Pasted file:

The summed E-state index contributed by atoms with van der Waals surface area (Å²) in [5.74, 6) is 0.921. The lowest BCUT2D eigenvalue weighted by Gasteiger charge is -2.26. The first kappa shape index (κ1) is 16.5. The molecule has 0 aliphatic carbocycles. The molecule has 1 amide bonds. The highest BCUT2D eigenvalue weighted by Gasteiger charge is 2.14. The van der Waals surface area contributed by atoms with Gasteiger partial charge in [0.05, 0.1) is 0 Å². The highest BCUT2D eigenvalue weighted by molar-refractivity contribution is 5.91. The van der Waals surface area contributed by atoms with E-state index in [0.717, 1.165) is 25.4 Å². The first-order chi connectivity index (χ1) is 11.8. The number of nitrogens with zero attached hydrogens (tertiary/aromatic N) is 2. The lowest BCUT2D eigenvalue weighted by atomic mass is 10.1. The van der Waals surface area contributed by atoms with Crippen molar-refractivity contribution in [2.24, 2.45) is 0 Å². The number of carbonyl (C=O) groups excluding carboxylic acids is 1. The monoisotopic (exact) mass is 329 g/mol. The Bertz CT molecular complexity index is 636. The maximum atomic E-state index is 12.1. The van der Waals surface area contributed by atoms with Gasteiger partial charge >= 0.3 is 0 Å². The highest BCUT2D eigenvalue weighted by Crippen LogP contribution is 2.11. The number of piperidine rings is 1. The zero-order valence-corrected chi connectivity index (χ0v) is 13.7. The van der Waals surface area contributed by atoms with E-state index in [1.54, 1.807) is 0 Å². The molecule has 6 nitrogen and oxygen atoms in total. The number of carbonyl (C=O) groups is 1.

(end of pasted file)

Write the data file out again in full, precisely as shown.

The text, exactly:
The summed E-state index contributed by atoms with van der Waals surface area (Å²) in [5.74, 6) is 0.921. The lowest BCUT2D eigenvalue weighted by Gasteiger charge is -2.26. The first kappa shape index (κ1) is 16.5. The molecule has 0 aliphatic carbocycles. The molecule has 1 amide bonds. The highest BCUT2D eigenvalue weighted by Gasteiger charge is 2.14. The van der Waals surface area contributed by atoms with Gasteiger partial charge in [0.05, 0.1) is 0 Å². The highest BCUT2D eigenvalue weighted by molar-refractivity contribution is 5.91. The van der Waals surface area contributed by atoms with E-state index in [0.717, 1.165) is 25.4 Å². The first-order chi connectivity index (χ1) is 11.8. The number of nitrogens with zero attached hydrogens (tertiary/aromatic N) is 2. The lowest BCUT2D eigenvalue weighted by atomic mass is 10.1. The van der Waals surface area contributed by atoms with Crippen molar-refractivity contribution in [2.24, 2.45) is 0 Å². The number of carbonyl (C=O) groups excluding carboxylic acids is 1. The monoisotopic (exact) mass is 329 g/mol. The Bertz CT molecular complexity index is 636. The maximum atomic E-state index is 12.1. The van der Waals surface area contributed by atoms with Gasteiger partial charge >= 0.3 is 0 Å². The highest BCUT2D eigenvalue weighted by Crippen LogP contribution is 2.11. The number of piperidine rings is 1. The zero-order valence-corrected chi connectivity index (χ0v) is 13.7. The van der Waals surface area contributed by atoms with E-state index in [1.54, 1.807) is 0 Å². The molecule has 6 nitrogen and oxygen atoms in total. The number of carbonyl (C=O) groups is 1.